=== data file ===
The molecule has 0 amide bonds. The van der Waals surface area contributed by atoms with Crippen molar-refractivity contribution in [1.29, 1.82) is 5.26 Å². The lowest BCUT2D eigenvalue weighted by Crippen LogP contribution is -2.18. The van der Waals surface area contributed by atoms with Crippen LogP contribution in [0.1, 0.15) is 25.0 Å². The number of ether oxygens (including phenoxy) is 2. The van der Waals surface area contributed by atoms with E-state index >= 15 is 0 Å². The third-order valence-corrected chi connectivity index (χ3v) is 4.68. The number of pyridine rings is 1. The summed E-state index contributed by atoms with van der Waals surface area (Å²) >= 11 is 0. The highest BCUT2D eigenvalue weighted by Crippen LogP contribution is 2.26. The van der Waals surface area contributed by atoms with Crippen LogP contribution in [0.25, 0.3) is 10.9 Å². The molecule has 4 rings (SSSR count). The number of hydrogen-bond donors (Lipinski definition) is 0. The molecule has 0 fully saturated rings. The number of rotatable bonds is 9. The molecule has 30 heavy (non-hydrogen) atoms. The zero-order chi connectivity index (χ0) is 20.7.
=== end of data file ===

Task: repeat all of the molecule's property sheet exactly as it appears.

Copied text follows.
The molecule has 0 amide bonds. The van der Waals surface area contributed by atoms with Crippen molar-refractivity contribution in [1.29, 1.82) is 5.26 Å². The lowest BCUT2D eigenvalue weighted by Crippen LogP contribution is -2.18. The van der Waals surface area contributed by atoms with Crippen LogP contribution in [0.1, 0.15) is 25.0 Å². The number of ether oxygens (including phenoxy) is 2. The van der Waals surface area contributed by atoms with E-state index >= 15 is 0 Å². The third-order valence-corrected chi connectivity index (χ3v) is 4.68. The number of pyridine rings is 1. The summed E-state index contributed by atoms with van der Waals surface area (Å²) >= 11 is 0. The highest BCUT2D eigenvalue weighted by Crippen LogP contribution is 2.26. The van der Waals surface area contributed by atoms with Crippen LogP contribution in [0.25, 0.3) is 10.9 Å². The molecule has 4 rings (SSSR count). The number of hydrogen-bond donors (Lipinski definition) is 0. The molecule has 0 fully saturated rings. The number of rotatable bonds is 9. The molecule has 30 heavy (non-hydrogen) atoms. The zero-order chi connectivity index (χ0) is 20.7.